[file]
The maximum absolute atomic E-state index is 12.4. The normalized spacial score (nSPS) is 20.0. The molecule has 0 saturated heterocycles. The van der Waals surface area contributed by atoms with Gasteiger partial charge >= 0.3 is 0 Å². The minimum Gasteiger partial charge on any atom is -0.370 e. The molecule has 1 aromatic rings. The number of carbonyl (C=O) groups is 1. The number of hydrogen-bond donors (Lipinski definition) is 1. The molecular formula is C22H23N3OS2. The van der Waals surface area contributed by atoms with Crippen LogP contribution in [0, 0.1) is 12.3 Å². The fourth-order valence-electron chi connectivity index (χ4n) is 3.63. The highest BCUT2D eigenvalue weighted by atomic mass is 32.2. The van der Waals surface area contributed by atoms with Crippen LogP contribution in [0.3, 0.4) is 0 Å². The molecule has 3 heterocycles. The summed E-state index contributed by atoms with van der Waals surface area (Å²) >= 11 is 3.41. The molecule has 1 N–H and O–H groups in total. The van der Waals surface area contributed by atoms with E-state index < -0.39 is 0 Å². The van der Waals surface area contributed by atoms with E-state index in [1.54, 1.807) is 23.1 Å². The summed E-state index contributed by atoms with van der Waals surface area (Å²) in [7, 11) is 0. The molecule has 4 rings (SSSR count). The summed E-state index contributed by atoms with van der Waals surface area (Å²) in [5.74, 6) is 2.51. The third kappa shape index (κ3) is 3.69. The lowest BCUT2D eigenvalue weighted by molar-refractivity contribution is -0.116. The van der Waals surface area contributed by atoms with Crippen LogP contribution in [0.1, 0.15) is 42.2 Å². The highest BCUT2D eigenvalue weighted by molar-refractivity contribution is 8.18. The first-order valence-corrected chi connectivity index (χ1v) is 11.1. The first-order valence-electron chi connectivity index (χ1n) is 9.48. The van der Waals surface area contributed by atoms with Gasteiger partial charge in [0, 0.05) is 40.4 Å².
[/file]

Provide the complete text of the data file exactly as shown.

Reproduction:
The maximum absolute atomic E-state index is 12.4. The normalized spacial score (nSPS) is 20.0. The molecule has 0 saturated heterocycles. The van der Waals surface area contributed by atoms with Gasteiger partial charge >= 0.3 is 0 Å². The minimum Gasteiger partial charge on any atom is -0.370 e. The molecule has 1 aromatic rings. The number of carbonyl (C=O) groups is 1. The number of hydrogen-bond donors (Lipinski definition) is 1. The molecular formula is C22H23N3OS2. The van der Waals surface area contributed by atoms with Crippen LogP contribution in [0, 0.1) is 12.3 Å². The fourth-order valence-electron chi connectivity index (χ4n) is 3.63. The highest BCUT2D eigenvalue weighted by atomic mass is 32.2. The van der Waals surface area contributed by atoms with Crippen LogP contribution in [0.3, 0.4) is 0 Å². The molecule has 3 heterocycles. The summed E-state index contributed by atoms with van der Waals surface area (Å²) >= 11 is 3.41. The molecule has 1 N–H and O–H groups in total. The van der Waals surface area contributed by atoms with E-state index < -0.39 is 0 Å². The van der Waals surface area contributed by atoms with E-state index in [1.54, 1.807) is 23.1 Å². The summed E-state index contributed by atoms with van der Waals surface area (Å²) in [7, 11) is 0. The molecule has 4 rings (SSSR count). The summed E-state index contributed by atoms with van der Waals surface area (Å²) in [5.74, 6) is 2.51. The third kappa shape index (κ3) is 3.69. The lowest BCUT2D eigenvalue weighted by molar-refractivity contribution is -0.116. The van der Waals surface area contributed by atoms with Crippen LogP contribution in [0.1, 0.15) is 42.2 Å². The highest BCUT2D eigenvalue weighted by molar-refractivity contribution is 8.18. The first-order valence-corrected chi connectivity index (χ1v) is 11.1. The first-order valence-electron chi connectivity index (χ1n) is 9.48. The van der Waals surface area contributed by atoms with Gasteiger partial charge in [0, 0.05) is 40.4 Å².